The plurality of spaced transparent portions of the drum are formed by openings in the drum and lens holders which are sealingly secured to the drum about the openings. The lens holders extend from the drum to a corresponding opening in the shield within the container. The laser beams pass through respective lenses supported in the lens holders which cause the laser beams to diverge in the water within the container. The shield has a hollow essentially closed form with openings therein through which the laser beams are directed for vaporizing the liquid. To fully utilize the laser energy absorbed by the shield, liquid is provided on inner and outer sides of the shield.
These and other objects, features and advantages of the invention will become more apparent from the following description when taken in connection with the accompanying drawings which show, for purposes of illustration only, one preferred embodiment in accordance with the invention.
FIG. 1 is a schematic illustration, partially in cross-section, of a high pressure steam generator comprising a pair of laser fired boilers according to the present invention;
FIG. 2 is a side elevational view of one of the steam generator of FIG. 1 taken from the right side of the steam generator as illustrated in FIG. 1;
FIG. 3 is a cross-sectional view of the laser fired boiler shown in FIG. 2 taken along the line III--III; and
FIG. 4 is a cross-sectional view of a laser lens holder of the invention taken along the line IV--IV in FIG. 1.
Referring now to the drawings, an apparatus 1 of the invention for producing vapor from a liquid using laser energy is seen to comprise a container 2 in the form of a drum for holding the liquid to be vaporized, typically water. The apparatus 1 is a laser fired boiler of a steam generator generally referred to as 3 in FIG. 1. More particularly, the steam generator 3 is a high pressure steam generator which includes a pair of the laser fired boilers 1 according to the invention. Risers 4 extend from the top of the containers 2 of the boilers to a steam drum 5 of the steam generator. A steam outlet 6 is, in turn, provided in an upper portion of the steam drum 5. Steam can be conveyed from the steam outlet 6 of the steam generator 3 for use in generating electric power, for heating purposes, etc. A downcomer distributor 7 extends from the lower portion of the steam drum 5 to the bottom of the containers 2 of the boilers for circulating liquid within the boilers to be vaporized.
The container 2 of each boiler 1 is preferably formed of a heat and corrosion resistant alloy such as stainless steel. Each drum may be 22 feet in length, 7 feet in inside diameter with a wall thickness of several inches or more, depending upon the pressure requirements of the boiler. The drum can be designed to withstand pressures of 1,000 lbs. per square inch or more.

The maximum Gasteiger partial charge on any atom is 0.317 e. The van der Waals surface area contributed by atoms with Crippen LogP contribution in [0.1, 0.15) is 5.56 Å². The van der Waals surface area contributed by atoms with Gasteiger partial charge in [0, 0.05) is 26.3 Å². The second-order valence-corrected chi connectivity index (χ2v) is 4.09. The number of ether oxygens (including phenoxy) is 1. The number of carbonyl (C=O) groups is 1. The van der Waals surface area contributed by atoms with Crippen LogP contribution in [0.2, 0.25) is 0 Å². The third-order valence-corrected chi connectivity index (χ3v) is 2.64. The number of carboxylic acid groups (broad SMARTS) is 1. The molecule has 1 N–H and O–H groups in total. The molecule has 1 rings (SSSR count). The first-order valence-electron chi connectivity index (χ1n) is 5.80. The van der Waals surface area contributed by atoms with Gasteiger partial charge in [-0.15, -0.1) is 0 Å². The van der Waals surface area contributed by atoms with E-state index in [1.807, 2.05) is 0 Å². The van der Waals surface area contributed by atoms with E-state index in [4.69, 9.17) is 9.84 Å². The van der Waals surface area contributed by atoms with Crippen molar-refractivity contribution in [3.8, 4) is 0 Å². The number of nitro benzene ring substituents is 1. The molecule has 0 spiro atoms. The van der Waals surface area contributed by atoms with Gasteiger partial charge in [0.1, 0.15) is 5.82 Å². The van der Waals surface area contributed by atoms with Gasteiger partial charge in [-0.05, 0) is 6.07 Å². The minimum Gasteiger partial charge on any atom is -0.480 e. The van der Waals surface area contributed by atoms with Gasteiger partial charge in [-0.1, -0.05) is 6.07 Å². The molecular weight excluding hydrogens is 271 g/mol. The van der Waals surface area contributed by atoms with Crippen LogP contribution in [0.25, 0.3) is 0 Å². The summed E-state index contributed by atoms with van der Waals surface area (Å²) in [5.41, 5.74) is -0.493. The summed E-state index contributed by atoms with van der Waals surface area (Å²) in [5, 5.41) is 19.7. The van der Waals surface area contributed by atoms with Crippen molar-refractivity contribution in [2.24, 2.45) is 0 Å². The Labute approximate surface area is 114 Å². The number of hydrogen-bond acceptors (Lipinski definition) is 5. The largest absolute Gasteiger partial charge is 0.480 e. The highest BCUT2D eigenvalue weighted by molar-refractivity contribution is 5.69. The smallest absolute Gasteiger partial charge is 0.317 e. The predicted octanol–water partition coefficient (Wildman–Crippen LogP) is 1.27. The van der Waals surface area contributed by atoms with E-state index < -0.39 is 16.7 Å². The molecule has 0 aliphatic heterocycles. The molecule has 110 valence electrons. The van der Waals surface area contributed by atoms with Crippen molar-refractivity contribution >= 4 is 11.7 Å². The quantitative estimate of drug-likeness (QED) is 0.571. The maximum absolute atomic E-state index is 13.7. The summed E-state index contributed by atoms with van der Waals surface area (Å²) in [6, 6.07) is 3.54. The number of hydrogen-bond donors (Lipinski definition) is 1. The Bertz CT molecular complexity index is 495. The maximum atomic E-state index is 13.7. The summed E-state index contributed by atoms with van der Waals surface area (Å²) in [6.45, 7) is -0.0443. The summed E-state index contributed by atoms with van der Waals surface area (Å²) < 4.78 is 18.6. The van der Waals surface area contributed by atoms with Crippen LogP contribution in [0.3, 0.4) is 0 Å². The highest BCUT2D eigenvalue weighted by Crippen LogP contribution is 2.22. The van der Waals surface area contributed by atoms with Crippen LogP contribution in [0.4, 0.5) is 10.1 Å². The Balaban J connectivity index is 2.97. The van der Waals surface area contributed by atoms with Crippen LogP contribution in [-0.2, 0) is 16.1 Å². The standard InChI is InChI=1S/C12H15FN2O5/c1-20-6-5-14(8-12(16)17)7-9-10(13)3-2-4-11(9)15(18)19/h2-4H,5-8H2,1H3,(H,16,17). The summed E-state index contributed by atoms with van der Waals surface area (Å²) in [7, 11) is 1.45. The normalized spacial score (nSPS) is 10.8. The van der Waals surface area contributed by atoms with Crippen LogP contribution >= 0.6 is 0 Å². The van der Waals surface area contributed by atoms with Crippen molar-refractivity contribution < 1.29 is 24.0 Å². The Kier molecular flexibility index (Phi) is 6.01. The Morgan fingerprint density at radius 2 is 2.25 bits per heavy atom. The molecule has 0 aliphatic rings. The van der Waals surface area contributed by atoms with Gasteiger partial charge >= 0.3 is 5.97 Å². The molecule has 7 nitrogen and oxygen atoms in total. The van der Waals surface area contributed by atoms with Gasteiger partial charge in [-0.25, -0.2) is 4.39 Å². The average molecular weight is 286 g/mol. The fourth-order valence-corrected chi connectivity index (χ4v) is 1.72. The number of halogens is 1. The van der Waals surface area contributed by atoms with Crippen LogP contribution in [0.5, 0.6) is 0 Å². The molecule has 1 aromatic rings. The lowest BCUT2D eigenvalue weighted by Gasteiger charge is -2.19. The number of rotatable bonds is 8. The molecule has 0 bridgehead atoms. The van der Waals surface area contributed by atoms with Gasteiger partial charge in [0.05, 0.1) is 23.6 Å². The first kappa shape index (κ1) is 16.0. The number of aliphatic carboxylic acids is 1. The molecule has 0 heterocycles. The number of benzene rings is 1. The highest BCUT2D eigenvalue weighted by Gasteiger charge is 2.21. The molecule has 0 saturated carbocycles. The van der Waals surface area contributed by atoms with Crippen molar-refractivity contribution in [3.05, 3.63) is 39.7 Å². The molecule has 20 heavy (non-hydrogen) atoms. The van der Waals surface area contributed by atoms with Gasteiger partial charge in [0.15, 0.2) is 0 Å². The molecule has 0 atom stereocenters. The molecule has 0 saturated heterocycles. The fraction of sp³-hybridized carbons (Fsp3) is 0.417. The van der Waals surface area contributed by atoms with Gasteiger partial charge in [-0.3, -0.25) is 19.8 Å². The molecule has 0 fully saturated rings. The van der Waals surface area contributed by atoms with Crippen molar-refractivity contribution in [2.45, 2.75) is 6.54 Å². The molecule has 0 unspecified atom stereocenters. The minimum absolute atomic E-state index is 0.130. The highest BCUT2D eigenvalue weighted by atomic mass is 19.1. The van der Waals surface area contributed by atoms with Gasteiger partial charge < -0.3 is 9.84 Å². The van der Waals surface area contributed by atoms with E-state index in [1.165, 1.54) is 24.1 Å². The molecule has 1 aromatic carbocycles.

The drum 2 is provided with a plurality of transparent portions 8 therein through which laser beams can be passed to the liquid within the container. As shown in FIG. 1 and in the cross-sectional illustration of FIG. 3, six transparent portions 8 are provided at spaced intervals in the outer wall of the drum about the circumference of the drum. A series of these spaced transparent portions are located along the length of the drum as depicted in FIG. 2 of the drawings. A single tube 9 extends on the length of the drum 2 adjacent a series or row of the transparent portions 8. A plurality of laser beams are split from a single laser beam directed into the tube 9 for introduction into the liquid within the drum 2 through the aligned, respective transparent portions 8. Specifically, the tube 9 is a metal tube containing splitters to split a laser beam directed along the length of the tube 9 into 20 equal parts, one for each aligned transparent portion 8, so as to direct each part to a separate transparent portion 8 where it passes into the drum 2 and the liquid therein. Six laser beam tubes 9 with splitters therein are used about each drum 2. Six laser generators, not shown, provide a laser beam to each of the respective splitting tubes 9 positioned around the circumference of the drum. The split beams are directed through the transparent portions 8 spaced about the circumference of the drum as shown in FIG. 3, so that the beams all meet at the center of the drum, and so that the beams are not aimed directly at another transparent portion 8. Each of the lasers can be a 1,000 watt pulsed laser which is pulsed at a rate of 200 times per second, for example. The laser beams preferably have a wave length in the infrared range of the electromagnetic spectrum with the respective laser beams of the six lasers being out of phase with each other to cause interference where they meet. Alternatively, a continuous emission laser such as a CO2 gas discharge laser could be used to provide the laser beams to the tubes 9. The conventional beam splitters in the tubes 9 are not illustrated in the drawings.